The statement that, with the exception of once, Jesus was not heard in public life till his thirtieth year, is also uncertain. One of the early Christian Fathers (Irenæus) tells us that he did not begin [Pg 422]to teach until he was forty years of age, or thereabout, and that he lived to be nearly fifty years old.[422:1] "The records of his life are very scanty; and these have been so shaped and colored and modified by the hands of ignorance and superstition and party prejudice and ecclesiastical purpose, that it is hard to be sure of the original outlines."

The similarity of the sentiments of the Essenes, or Therapeutæ, to those of the Church of Rome, induced the learned Jesuit, Nicolaus Serarius, to seek for them an honorable origin. He contended therefore, that they were Asideans, and derived them from the Rechabites, described so circumstantially in the thirty-fifth chapter of Jeremiah; at the same time, he asserted that the first Christian monks were Essenes.[422:2]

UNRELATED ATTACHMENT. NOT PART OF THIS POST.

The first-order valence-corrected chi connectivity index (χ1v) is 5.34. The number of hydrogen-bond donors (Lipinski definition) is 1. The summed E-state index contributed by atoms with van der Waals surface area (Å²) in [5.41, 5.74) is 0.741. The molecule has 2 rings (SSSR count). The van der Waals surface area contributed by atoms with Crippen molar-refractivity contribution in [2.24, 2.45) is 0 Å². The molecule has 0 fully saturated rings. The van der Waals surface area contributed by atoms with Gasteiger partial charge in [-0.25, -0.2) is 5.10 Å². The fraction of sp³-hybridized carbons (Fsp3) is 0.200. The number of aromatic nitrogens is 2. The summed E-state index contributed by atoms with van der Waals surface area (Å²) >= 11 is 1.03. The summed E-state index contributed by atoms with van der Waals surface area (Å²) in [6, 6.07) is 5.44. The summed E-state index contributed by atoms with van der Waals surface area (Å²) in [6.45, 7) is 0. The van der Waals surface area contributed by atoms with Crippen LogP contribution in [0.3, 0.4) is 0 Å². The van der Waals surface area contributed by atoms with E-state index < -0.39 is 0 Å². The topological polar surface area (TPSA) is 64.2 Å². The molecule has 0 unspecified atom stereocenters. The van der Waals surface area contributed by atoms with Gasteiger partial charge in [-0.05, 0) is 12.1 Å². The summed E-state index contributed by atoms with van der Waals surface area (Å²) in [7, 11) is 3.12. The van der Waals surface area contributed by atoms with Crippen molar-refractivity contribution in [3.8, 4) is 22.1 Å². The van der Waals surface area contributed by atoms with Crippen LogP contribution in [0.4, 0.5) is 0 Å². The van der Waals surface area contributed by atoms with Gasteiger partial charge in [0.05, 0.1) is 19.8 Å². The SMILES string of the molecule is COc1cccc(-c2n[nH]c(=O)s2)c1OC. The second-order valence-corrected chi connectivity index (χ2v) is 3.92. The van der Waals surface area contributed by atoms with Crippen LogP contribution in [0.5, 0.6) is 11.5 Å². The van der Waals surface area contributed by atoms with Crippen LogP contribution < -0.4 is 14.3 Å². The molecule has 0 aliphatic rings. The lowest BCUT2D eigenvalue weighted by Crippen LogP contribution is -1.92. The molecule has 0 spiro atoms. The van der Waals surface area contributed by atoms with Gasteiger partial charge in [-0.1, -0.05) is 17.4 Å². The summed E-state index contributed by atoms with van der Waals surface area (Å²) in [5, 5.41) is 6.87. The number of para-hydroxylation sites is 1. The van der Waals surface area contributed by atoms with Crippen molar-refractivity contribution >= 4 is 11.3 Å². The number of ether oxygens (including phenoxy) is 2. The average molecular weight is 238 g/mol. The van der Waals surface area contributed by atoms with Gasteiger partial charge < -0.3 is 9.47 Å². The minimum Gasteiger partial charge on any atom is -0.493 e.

Mr. King, speaking of the Christian sect called Gnostics, says:

"Their chief doctrines had been held for centuries before (their time) in many of the cities of Asia Minor. There, it is probable, they first came into existence as 'Mystæ,' upon the establishment of a direct intercourse with India under the Seleucidæ and the Ptolemies. The colleges of Essenes and Megabyzae at Ephesus, the Orphics of Thrace, the Curetes of Crete, are all merely branches of one antique and common religion, and that originally Asiatic."[422:3]

Again:

"The introduction of Buddhism into Egypt and Palestine affords the only true solution of innumerable difficulties in the history of religion."[422:4]

Again:

"That Buddhism had actually been planted in the dominions of the Seleucidæ and Ptolemies (Palestine belonging to the former) before the beginning of the third century B. C., is proved to demonstration by a passage in the Edicts of Asoka, grandson of the famous Chandragupta, the Sandracottus of the Greeks. These edicts are engraven on a rock at Girnur, in Guzerat."[422:5]

Eusebius, in quoting from Philo concerning the Essenes, seems to take it for granted that they and the Christians were one and the same, and from the manner in which he writes, it would appear that it was generally understood so. He says that Philo called them "Worshipers," and concludes by saying: